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John E Oberg vs William J Wenz
"That '70s Show" (game of the day Aug-17-2014)
Wisconsin (1977)
Alekhine Defense: Normal Variation (B03)  ·  0-1
ANALYSIS [x]

FEN COPIED

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Kibitzer's Corner
Aug-17-14
Premium Chessgames Member
  Phony Benoni: So let's see. White passes up a juicy--an potentially very important-- d-pawn, preferring instead to grab an unimportant doubled pawn. Then, instead of safely taking a loose knight, he overlooks a Tuesday/Wednesday puzzle.

Yep. That's a television sitcom if I've ever seen one.

Aug-17-14  waustad: I didn't have a TV from 1968 through 1980 and didn't watch much pop cucture stuff after I got one again. As usual I'm lost. Frankly the reason I bought a TV (I'd had cable for the radio for about a year before that) was because the Met was doing the Chereau Ring.
Aug-17-14
Premium Chessgames Member
  HeMateMe: are Oberg and wenz actors on that show? When I saw "Wenz" I thought of George Wendt from Cheers.
Aug-17-14
Premium Chessgames Member
  Phony Benoni: <HeMateMe> I just scanned a list of actors and characters, and no resemblance in names to Oberg and Wenz. The only thing I can think of is that the show was set in Wisconsin in the 1970s, and so was the game.
Aug-17-14
Premium Chessgames Member
  FSR: <Phony Benoni> Apparently that's it.

<The series focused on the lives of a group of teenage friends living in the fictional suburban town of Point Place, Wisconsin, from May 17, 1976, to December 31, 1979.> https://en.wikipedia.org/wiki/That_...

This game was "set" in Wisconsin in 1977.

Aug-17-14
Premium Chessgames Member
  offramp: One episode of the show included a shot of a chess board. I think a position from this game was on the board.
Aug-17-14
Premium Chessgames Member
  morfishine: A complete waste of time
Aug-17-14
Premium Chessgames Member
  perfidious: This pun is truly outre, and not at all amusing.
Aug-17-14
Premium Chessgames Member
  Once: One of those exceptions to Phony's law. Both and the game and the pun are underwhelming.

Can we extract anything interesting from this? Maybe. This is the crunch position: Black has just played 22. Rd8-e8


click for larger view

I imagine that white probably stared at that Nd7 for a fair while. Why has black just taken away the protection for that knight? On d8, the black rook was covering the knight. Then the stepped to one side leaving the knight to its fate. So what gives?

You can almost hear the cogs and gears grind and clang as white tries to work this one out. He figures that black must have moved the rook to e8 for a reason.

Ah, I see it! 23. Qxd7 Rxe3 24. Rxe3 Qxc1 25. Kf2 Bxe4


click for larger view

Yeuck. White is already a piece down and is now about to lose his pinned rook.

It would be at this point that white notices that he has used up a lot of time calculating 23. Qxd7, which doesn't seem to work. He has to make a different move, and quickly. That's when he decides to play his queen back to the "safety" of d1 - quite possibly a move played in haste after burning so much time on 23. Qxd7.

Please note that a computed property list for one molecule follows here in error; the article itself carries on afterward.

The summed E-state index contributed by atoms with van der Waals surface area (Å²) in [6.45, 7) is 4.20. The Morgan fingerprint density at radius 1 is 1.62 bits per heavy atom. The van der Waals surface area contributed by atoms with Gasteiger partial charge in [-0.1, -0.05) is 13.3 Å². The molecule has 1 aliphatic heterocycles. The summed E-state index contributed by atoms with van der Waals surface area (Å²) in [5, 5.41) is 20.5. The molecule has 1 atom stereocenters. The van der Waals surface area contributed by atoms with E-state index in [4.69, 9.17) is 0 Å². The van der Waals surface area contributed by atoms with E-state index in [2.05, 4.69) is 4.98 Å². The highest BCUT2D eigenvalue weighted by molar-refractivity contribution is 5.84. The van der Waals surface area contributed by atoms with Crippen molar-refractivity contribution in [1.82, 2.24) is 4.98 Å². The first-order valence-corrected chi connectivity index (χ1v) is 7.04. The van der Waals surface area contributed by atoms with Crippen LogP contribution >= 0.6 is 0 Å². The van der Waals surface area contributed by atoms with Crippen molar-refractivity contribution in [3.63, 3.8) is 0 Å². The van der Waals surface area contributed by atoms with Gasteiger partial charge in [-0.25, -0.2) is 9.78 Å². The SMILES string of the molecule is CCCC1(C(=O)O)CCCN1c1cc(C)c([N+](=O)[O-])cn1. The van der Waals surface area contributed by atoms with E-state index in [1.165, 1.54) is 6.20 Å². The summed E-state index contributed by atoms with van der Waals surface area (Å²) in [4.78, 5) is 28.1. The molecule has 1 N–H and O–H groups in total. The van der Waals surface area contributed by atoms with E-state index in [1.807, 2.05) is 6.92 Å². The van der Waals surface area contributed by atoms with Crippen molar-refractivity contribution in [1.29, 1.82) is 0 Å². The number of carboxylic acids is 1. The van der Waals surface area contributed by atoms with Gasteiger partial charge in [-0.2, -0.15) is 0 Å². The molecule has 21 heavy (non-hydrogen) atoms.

And we have all seen how that ended up.

The sad thing is that 23. Qxd7 does work, provided you stop the "he takes, I take" sequence at the right point. White would have been perfectly fine with 23. Qxd7 Rxe3


click for larger view

And now either 24. Nf3 or 24. Nc2 would have kept a small edge for white.

I suppose we ought to applaud black for mixing it up with 22...Re8. He gave white the chance to go wrong, and white took that chance with both hands.

The other mystery in this game is why white didn't grab the d6 pawn when he had the chance. Maybe he was afraid that his knight would get stuck so far into the enemy position?

Aug-17-14
Premium Chessgames Member
  Once: Oops. 25...Bxd4.
Aug-17-14  Tim Delaney: <Once: ... The other mystery in this game is why white didn't grab the d6 pawn when he had the chance. Maybe he was afraid that his knight would get stuck so far into the enemy position?>

A mystery indeed. The knight is in no trouble at d6. The attack on black's Queen gives the knight time to withdraw to b5 and then c3. (If 16. Nxd6 ... Qc5; 17. Nxb7?? then Qc7 does ensnare the knight.)

White plans Nxd6 - Nb5 - Nc3 and then b3, followed by a coordinated advance of the pawn chain. I don't see an answer to this.

Aug-17-14
Premium Chessgames Member
  ColeTrane: wheres a game by Tommy Chong in the database...?

versus cheech... on april 20

Aug-17-14  posoo: URRAHONE seems to CONTENTED with demselves about dis pon. Look at benones! as tho he could do better. Cant wait to ROAL u at da perly gates!

And porfoodus? Lol aint nothin to say about dat conniving mugrel!

BUT happy returns to u all! is arryone excited for THANKSGIVING in november?!

Aug-18-14
Premium Chessgames Member
  kevin86: White is about to get slaughtered.
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